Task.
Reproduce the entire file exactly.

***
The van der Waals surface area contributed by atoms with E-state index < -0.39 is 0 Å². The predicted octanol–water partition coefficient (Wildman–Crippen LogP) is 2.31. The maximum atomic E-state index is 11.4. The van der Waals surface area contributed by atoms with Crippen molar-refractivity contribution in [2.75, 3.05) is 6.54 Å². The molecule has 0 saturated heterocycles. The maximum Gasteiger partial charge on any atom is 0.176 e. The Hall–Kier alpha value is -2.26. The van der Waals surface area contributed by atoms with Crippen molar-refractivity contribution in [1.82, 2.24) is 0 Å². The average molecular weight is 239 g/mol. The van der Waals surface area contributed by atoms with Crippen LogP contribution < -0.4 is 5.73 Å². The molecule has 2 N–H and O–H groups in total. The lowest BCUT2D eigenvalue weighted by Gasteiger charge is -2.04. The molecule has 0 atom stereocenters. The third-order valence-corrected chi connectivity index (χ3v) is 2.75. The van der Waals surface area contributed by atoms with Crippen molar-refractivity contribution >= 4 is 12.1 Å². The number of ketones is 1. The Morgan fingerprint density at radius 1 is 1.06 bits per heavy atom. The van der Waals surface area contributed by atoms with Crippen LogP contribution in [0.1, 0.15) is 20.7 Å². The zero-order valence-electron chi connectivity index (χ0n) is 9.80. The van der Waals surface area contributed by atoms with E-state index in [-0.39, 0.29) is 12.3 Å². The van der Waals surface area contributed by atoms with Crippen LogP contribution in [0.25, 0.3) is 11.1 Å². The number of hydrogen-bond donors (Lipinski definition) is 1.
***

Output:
The van der Waals surface area contributed by atoms with E-state index < -0.39 is 0 Å². The predicted octanol–water partition coefficient (Wildman–Crippen LogP) is 2.31. The maximum atomic E-state index is 11.4. The van der Waals surface area contributed by atoms with Crippen molar-refractivity contribution in [2.75, 3.05) is 6.54 Å². The molecule has 0 saturated heterocycles. The maximum Gasteiger partial charge on any atom is 0.176 e. The Hall–Kier alpha value is -2.26. The van der Waals surface area contributed by atoms with Crippen molar-refractivity contribution in [1.82, 2.24) is 0 Å². The average molecular weight is 239 g/mol. The van der Waals surface area contributed by atoms with Crippen LogP contribution < -0.4 is 5.73 Å². The molecule has 2 N–H and O–H groups in total. The lowest BCUT2D eigenvalue weighted by Gasteiger charge is -2.04. The molecule has 0 atom stereocenters. The third-order valence-corrected chi connectivity index (χ3v) is 2.75. The van der Waals surface area contributed by atoms with Crippen molar-refractivity contribution >= 4 is 12.1 Å². The number of ketones is 1. The Morgan fingerprint density at radius 1 is 1.06 bits per heavy atom. The van der Waals surface area contributed by atoms with Crippen LogP contribution in [0.1, 0.15) is 20.7 Å². The zero-order valence-electron chi connectivity index (χ0n) is 9.80. The van der Waals surface area contributed by atoms with E-state index in [-0.39, 0.29) is 12.3 Å². The van der Waals surface area contributed by atoms with Crippen LogP contribution in [0.25, 0.3) is 11.1 Å². The number of hydrogen-bond donors (Lipinski definition) is 1.